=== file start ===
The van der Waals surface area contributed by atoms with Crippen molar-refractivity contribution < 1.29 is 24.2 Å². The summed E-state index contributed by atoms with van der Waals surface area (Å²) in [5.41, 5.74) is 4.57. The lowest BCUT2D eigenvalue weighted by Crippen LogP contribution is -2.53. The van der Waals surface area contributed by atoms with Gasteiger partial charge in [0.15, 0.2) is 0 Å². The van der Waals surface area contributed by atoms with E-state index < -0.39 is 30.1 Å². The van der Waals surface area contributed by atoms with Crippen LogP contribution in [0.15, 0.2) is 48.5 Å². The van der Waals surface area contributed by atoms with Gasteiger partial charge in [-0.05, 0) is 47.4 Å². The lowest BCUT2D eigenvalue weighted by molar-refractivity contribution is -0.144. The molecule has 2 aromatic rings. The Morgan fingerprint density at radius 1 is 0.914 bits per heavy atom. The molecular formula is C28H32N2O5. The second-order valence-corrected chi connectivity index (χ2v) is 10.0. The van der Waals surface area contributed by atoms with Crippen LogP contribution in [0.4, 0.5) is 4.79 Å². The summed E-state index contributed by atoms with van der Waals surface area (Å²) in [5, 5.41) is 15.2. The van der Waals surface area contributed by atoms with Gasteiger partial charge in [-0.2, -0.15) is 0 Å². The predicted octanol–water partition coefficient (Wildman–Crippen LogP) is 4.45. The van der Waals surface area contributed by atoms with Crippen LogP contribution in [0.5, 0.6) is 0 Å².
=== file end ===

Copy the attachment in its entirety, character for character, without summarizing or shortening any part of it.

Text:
The van der Waals surface area contributed by atoms with Crippen molar-refractivity contribution < 1.29 is 24.2 Å². The summed E-state index contributed by atoms with van der Waals surface area (Å²) in [5.41, 5.74) is 4.57. The lowest BCUT2D eigenvalue weighted by Crippen LogP contribution is -2.53. The van der Waals surface area contributed by atoms with Gasteiger partial charge in [0.15, 0.2) is 0 Å². The van der Waals surface area contributed by atoms with E-state index < -0.39 is 30.1 Å². The van der Waals surface area contributed by atoms with Crippen LogP contribution in [0.15, 0.2) is 48.5 Å². The van der Waals surface area contributed by atoms with Gasteiger partial charge in [-0.05, 0) is 47.4 Å². The lowest BCUT2D eigenvalue weighted by molar-refractivity contribution is -0.144. The molecule has 2 aromatic rings. The Morgan fingerprint density at radius 1 is 0.914 bits per heavy atom. The molecular formula is C28H32N2O5. The second-order valence-corrected chi connectivity index (χ2v) is 10.0. The van der Waals surface area contributed by atoms with Crippen LogP contribution in [0.4, 0.5) is 4.79 Å². The summed E-state index contributed by atoms with van der Waals surface area (Å²) in [5, 5.41) is 15.2. The van der Waals surface area contributed by atoms with Gasteiger partial charge in [-0.2, -0.15) is 0 Å². The predicted octanol–water partition coefficient (Wildman–Crippen LogP) is 4.45. The van der Waals surface area contributed by atoms with Crippen LogP contribution in [0.5, 0.6) is 0 Å².